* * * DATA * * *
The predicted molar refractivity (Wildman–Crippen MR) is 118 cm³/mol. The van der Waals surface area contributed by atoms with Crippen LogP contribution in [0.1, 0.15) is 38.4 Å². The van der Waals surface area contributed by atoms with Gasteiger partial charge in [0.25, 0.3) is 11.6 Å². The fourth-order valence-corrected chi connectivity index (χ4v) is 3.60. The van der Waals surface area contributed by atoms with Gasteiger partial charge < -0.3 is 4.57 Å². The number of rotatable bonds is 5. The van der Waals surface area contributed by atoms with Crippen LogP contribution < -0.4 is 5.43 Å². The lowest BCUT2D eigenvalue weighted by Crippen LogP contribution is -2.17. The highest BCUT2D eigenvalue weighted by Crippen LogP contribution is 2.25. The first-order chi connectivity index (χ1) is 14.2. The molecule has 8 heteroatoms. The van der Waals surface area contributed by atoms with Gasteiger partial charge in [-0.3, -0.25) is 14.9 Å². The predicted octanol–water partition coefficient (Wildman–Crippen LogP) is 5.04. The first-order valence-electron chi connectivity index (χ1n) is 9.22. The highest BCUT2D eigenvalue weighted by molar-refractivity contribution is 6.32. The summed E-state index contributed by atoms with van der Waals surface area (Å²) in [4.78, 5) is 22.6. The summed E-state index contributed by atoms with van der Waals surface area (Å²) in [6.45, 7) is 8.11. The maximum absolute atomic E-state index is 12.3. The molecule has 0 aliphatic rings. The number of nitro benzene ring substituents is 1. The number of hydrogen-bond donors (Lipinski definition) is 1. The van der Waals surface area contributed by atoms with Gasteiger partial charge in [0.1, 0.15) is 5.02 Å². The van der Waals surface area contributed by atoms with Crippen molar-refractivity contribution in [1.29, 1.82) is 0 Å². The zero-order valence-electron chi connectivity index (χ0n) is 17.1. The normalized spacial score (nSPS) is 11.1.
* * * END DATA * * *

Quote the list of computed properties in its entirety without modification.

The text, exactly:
The predicted molar refractivity (Wildman–Crippen MR) is 118 cm³/mol. The van der Waals surface area contributed by atoms with Crippen LogP contribution in [0.1, 0.15) is 38.4 Å². The van der Waals surface area contributed by atoms with Gasteiger partial charge in [0.25, 0.3) is 11.6 Å². The fourth-order valence-corrected chi connectivity index (χ4v) is 3.60. The van der Waals surface area contributed by atoms with Gasteiger partial charge < -0.3 is 4.57 Å². The number of rotatable bonds is 5. The van der Waals surface area contributed by atoms with Crippen LogP contribution < -0.4 is 5.43 Å². The lowest BCUT2D eigenvalue weighted by Crippen LogP contribution is -2.17. The highest BCUT2D eigenvalue weighted by Crippen LogP contribution is 2.25. The first-order chi connectivity index (χ1) is 14.2. The molecule has 8 heteroatoms. The van der Waals surface area contributed by atoms with Gasteiger partial charge in [-0.3, -0.25) is 14.9 Å². The predicted octanol–water partition coefficient (Wildman–Crippen LogP) is 5.04. The first-order valence-electron chi connectivity index (χ1n) is 9.22. The highest BCUT2D eigenvalue weighted by molar-refractivity contribution is 6.32. The summed E-state index contributed by atoms with van der Waals surface area (Å²) in [4.78, 5) is 22.6. The summed E-state index contributed by atoms with van der Waals surface area (Å²) in [6.45, 7) is 8.11. The maximum absolute atomic E-state index is 12.3. The molecule has 0 aliphatic rings. The number of nitro benzene ring substituents is 1. The number of hydrogen-bond donors (Lipinski definition) is 1. The van der Waals surface area contributed by atoms with Gasteiger partial charge in [0.1, 0.15) is 5.02 Å². The van der Waals surface area contributed by atoms with Crippen molar-refractivity contribution in [1.29, 1.82) is 0 Å². The zero-order valence-electron chi connectivity index (χ0n) is 17.1. The normalized spacial score (nSPS) is 11.1.